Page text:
Threads is a 1984 BBC Television movie which shook the world by its brutally realistic Portrayal of a Nuclear War and the soon to follow Nuclear Winter. In a poll done by Barbican Center(Home to London Cinematic Orchestra) British Nationals voted this movie among “Ten Films That Shook Our World”. Ian Islington commenting on the movie for the poll says:
“I was 11 and I’d only recently found out about nuclear weapons before this came along and gave me nightmares for months. Makes The Road look like Mary Poppins by comparison. This marked the end of childhood for me, suddenly waking up to the horrors of the adult world. Nothing like it had ever been attempted before and nothing was left to the imagination.
I’ve not had the guts to re-watch it since as the image of a woman giving birth and cutting her own cord with her teeth is still burned into my mind for ever. Brutal but no regrets I saw it. Nuclear weapons are still just as abundant today as in 1984 and with North Korea in 2016, maybe it’s time this got a timely reissue.” (source)
The impact it made on the people’s mind was apparent when after the press screening of the Movie the Audience silently shuffled out of the theater. The director of the movie Mick Jackson recalled: while BBC productions would usually be followed by phone calls of congratulations from friends or colleagues immediately after airing, no such calls came after the first screening of Threads. Jackson later “realized… that people had just sat there thinking about it, in many cases not sleeping or being able to talk.”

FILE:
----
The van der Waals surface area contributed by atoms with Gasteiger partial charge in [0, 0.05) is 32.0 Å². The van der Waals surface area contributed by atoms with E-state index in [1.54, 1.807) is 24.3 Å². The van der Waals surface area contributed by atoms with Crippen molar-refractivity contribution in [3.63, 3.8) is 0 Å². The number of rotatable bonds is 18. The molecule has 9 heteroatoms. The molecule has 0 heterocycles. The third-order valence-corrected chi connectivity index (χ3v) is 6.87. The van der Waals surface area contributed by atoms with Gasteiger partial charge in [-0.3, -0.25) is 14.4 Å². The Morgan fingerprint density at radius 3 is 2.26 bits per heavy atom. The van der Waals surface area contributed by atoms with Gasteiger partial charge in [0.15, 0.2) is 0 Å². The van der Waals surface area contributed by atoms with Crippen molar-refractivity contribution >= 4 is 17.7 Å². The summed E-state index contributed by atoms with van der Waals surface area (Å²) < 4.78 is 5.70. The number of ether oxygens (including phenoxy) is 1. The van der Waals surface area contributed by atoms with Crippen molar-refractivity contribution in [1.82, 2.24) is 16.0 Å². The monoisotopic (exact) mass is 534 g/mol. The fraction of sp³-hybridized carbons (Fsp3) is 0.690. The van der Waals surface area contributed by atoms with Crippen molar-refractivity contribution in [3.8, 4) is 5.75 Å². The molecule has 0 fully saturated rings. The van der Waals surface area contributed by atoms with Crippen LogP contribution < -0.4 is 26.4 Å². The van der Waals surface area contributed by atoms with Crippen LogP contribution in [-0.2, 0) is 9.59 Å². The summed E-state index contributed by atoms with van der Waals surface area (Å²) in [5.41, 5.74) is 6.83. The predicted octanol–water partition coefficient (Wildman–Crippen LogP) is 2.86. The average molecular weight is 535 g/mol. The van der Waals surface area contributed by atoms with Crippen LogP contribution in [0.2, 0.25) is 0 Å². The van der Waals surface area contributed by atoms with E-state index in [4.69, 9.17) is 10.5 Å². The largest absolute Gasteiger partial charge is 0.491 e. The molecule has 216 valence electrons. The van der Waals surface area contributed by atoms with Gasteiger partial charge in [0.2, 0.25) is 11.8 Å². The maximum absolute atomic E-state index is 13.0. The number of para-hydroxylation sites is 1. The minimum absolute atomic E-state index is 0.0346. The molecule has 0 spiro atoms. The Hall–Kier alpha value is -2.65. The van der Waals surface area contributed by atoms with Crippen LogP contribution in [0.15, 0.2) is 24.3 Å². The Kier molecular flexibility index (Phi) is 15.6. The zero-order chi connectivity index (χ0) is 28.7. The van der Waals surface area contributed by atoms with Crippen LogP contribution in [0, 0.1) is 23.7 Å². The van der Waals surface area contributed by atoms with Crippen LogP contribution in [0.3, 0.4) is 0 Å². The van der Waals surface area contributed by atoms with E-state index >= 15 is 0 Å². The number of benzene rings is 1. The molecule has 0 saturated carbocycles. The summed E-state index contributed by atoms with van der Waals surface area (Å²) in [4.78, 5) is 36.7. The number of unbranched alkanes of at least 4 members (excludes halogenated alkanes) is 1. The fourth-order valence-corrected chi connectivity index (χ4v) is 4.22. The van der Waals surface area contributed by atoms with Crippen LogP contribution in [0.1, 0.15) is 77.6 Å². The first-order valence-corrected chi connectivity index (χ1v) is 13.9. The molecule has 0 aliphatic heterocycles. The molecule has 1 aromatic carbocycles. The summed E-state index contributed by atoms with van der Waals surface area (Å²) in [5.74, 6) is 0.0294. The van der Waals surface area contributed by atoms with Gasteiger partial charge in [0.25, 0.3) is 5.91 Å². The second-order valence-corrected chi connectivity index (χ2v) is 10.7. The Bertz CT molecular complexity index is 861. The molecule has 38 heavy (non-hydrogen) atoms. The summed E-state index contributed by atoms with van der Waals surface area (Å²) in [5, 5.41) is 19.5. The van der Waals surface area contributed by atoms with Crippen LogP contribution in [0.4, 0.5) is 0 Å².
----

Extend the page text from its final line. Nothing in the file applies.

As someone who loves watching Horror Movies and a huge fan of the supernatural genre. I can safely say I have never been horrified of the specters and ghouls as much as the Humans terrifies me in movies like Threads, Schindler’s List , The Day After among others. The horrors that humans unfold on each other are much-much worse.
Threads start on a light note with a couple living in Sheffield Britain, Young lovers Ruth (Karen Meagher) and Jimmy (Reece Dinsdale) decide to get married after Ruth unexpectedly gets pregnant. Although the world is on the brink of a nuclear war, they decides to live their life to the fullest. We are also introduced to the families of Ruth and Jimmy. With two siblings Jimmy lives very close to a military air field. Throughout this we are also shown and introduced to bits and pieces of happenings across the world. There is tension in Middle East as Russian forces invades Iran. War is brimming. USA gives an ultimatum of war for one week if Russia does not stop. Unfortunately the world of Ruth and Jimmie turns upside down. As the nuclear was soon starts and unleashes hell upon their world. Their World is transformed overnight as more than two Hundred Megatons of Nuclear warheads are detonated across Northern Britain. The sudden destruction is recorded as a montage so harrowing and brutal that it could scare the hell out of you. And that is just the starting.